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What is an interpreter?

Sign Language/spoken English interpreters are highly skilled professionals that facilitate communication between hearing individuals and the Deaf or hard-of-hearing. They are a crucial communication tool utilized by all people involved in a communication setting. Interpreters must be able to listen to another person’s words, inflections and intent and simultaneously render them into the visual language of signs using the mode of communication preferred by the deaf consumer. The interpreter must also be able to comprehend the signs, inflections and intent of the deaf consumer and simultaneously speak them in articulate, appropriate English. They must understand the cultures in which they work and apply that knowledge to promote effective cross-cultural communications.

What is a Certified Deaf Interpreter?

A certified Deaf Interpreter (CDI) is an individual who is deaf or hard of hearing and has been verified by the Registry of Interpreters of the Deaf as an interpreter.  In addition to excellent general communication skills, and general interpreter training, the CDI may also have specialized training and/or experience in use of gesture, mime, props, drawings and other tools to enhance communication.  The CDI has an extensive knowledge and understanding of deafness, the deaf community and/or Deaf culture which combined with excellent communication skills can bring added expertise into both routine and uniquely difficult interpreting situations.  

What is American Sign Language?

Sign language is no more universal than spoken languages. American Sign Language (ASL) is the language used by a majority of people in the Deaf community in the United States, most of Canada (LSQ is used in Quebec), certain Caribbean countries and areas of Mexico. Other areas of the world use their own sign languages, such as England (British Sign Language) and Australia (Australian Sign Language). American Sign Language (ASL) is a distinct visual-gestural-kinesthetic language. While it borrows elements from spoken English and old French sign language, it has unique grammatical, lexical and linguistic features of its own. It is not English on the hands.  Because ASL is not English, educators have been developed a number of signed codes which use ASL vocabulary items, modify them to match English vocabulary, and put them together according to  English grammatical rules.  These codes have various names including Signed Exact English (SEE) and Manual Coded English (MCE).  Additionally, when native speakers of English and native users of ASL try to communicate, the "language"  that results in a mixture of both English and ASL vocabulary and grammar.  This is referred to as PSE (Pidgin Signed English) or contact signing.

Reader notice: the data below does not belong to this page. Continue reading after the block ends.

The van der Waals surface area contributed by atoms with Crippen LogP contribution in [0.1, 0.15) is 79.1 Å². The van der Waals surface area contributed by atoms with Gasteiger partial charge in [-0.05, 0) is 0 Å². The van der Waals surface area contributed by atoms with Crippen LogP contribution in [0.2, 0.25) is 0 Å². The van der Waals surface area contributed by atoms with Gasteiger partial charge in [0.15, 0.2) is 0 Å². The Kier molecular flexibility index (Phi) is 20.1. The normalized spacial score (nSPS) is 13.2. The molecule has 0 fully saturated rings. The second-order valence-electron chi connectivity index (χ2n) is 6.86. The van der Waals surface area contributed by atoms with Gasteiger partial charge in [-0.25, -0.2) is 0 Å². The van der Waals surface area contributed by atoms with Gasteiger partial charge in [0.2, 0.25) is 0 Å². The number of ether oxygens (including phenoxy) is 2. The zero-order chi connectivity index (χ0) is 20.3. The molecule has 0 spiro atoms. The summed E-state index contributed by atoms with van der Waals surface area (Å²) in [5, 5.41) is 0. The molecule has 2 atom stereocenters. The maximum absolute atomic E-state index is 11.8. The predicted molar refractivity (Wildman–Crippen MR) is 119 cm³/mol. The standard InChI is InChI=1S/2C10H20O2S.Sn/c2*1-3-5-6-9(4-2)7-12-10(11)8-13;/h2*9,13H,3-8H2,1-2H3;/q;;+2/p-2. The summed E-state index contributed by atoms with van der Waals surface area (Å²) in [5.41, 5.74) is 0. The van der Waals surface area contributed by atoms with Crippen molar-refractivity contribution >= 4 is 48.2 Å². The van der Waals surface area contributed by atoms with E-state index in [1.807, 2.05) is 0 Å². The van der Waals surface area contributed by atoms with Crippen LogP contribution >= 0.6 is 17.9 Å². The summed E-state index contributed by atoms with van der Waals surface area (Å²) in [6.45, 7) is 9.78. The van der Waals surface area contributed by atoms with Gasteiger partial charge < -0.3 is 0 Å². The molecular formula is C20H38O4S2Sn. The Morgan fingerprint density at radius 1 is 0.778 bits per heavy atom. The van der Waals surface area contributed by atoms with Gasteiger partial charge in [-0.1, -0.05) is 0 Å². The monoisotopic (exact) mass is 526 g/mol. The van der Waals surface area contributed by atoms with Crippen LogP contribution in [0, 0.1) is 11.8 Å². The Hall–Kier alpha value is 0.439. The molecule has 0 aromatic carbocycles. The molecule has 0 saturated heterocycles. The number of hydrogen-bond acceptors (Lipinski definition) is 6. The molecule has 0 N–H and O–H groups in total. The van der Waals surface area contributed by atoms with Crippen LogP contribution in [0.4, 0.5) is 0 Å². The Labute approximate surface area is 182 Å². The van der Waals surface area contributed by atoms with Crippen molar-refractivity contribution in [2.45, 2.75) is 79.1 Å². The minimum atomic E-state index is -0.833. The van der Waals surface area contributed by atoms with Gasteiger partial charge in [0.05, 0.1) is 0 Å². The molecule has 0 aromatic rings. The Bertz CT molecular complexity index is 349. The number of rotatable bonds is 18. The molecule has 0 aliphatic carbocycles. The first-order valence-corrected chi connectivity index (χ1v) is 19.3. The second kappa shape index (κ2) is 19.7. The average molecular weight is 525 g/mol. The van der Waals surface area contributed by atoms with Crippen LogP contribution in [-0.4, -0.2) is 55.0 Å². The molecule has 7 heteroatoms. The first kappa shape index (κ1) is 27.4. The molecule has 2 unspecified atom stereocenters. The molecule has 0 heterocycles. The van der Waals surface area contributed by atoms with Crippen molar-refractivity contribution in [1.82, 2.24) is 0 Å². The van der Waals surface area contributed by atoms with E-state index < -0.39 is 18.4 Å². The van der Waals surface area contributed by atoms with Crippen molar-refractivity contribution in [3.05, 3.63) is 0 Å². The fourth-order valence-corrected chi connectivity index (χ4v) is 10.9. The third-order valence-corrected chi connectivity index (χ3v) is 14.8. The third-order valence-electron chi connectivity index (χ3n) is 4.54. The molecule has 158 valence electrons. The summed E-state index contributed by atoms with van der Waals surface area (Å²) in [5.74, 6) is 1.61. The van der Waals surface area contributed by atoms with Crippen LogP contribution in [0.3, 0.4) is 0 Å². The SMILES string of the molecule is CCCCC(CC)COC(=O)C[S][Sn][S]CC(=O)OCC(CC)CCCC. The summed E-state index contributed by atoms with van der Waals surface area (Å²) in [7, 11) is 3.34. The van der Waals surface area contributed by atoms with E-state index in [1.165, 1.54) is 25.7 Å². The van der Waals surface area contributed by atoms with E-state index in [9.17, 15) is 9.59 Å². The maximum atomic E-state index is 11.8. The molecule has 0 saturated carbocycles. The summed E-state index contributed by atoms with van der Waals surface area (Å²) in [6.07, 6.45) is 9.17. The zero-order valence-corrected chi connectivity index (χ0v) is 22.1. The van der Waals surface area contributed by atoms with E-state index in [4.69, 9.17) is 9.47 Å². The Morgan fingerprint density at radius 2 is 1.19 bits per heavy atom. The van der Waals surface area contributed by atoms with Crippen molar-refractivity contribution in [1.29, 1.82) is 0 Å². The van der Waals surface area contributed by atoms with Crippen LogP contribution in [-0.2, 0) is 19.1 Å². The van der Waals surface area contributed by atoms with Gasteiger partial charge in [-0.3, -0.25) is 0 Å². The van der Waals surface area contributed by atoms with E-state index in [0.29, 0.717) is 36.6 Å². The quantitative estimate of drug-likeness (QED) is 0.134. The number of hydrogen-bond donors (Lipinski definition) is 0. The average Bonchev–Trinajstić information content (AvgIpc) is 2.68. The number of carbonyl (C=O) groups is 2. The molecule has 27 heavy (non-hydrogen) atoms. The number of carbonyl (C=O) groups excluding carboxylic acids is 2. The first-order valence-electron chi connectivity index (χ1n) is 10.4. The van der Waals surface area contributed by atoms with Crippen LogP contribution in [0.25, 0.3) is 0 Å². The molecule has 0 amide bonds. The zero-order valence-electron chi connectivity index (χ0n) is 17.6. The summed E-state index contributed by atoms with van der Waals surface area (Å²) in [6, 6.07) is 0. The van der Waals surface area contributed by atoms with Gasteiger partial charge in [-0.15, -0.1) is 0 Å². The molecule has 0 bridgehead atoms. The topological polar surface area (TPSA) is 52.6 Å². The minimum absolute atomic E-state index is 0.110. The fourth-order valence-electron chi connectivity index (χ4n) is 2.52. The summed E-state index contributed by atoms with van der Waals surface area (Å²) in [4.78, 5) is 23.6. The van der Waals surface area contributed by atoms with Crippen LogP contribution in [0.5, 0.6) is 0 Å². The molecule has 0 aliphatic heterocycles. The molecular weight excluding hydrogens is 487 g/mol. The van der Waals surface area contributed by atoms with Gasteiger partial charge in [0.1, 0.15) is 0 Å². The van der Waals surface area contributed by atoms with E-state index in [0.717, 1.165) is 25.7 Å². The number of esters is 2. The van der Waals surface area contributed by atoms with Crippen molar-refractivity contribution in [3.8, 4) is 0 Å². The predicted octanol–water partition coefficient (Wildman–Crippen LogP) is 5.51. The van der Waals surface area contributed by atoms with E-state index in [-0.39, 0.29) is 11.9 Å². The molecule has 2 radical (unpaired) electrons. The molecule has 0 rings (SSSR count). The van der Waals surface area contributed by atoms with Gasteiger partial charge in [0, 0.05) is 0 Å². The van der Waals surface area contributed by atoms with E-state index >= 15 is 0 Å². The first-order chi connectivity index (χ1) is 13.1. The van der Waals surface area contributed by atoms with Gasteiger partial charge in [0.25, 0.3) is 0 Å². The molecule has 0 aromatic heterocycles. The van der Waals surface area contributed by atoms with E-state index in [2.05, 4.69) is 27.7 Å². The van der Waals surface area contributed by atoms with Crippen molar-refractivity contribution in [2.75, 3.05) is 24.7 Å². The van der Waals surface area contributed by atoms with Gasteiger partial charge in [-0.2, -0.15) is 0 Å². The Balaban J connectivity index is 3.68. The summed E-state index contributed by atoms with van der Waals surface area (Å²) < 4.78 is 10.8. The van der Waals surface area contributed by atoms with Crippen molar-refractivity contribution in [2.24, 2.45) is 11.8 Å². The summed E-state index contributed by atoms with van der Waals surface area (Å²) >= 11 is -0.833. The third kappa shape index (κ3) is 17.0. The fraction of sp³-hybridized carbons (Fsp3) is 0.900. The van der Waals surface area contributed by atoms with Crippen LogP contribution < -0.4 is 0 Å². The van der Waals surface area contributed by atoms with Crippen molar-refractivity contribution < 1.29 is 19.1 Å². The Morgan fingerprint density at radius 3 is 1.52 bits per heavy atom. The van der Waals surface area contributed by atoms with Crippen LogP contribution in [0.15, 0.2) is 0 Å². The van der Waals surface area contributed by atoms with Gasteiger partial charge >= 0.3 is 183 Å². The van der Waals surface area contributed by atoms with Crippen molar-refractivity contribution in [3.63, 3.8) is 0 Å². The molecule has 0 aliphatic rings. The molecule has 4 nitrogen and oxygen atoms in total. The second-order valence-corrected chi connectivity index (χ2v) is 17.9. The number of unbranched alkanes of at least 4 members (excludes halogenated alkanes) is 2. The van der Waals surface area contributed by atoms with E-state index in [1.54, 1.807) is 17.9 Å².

How long does it take to become fluent?

How long does it take to become fluent in Japanese, Russian or any other foreign language?  Language fluency, be it spoken or visual, requires time, dedication, study, immersion in the language community, and constant practice.  While you may have the potential to handle communication of simple concepts of daily life after just three classes, it will most likely take you years to be comfortably fluent in native conversations at normal rates discussing complex topics.

Take Classes In Sign Language

Perspectives Corporation
ASL Academy
Rhode Island College
Brown University

ASL Interpreter Training Programs

Framingham State University 
Gallaudet University 
Northeastern University 
University of New Hampshire 
University of Southern Maine   
National Technical Institute for the Deaf 
Road to Deaf Interpreter Training  ~ Training for Deaf individuals to become Deaf Interpreters
Tuition Break

​​General information from RID 

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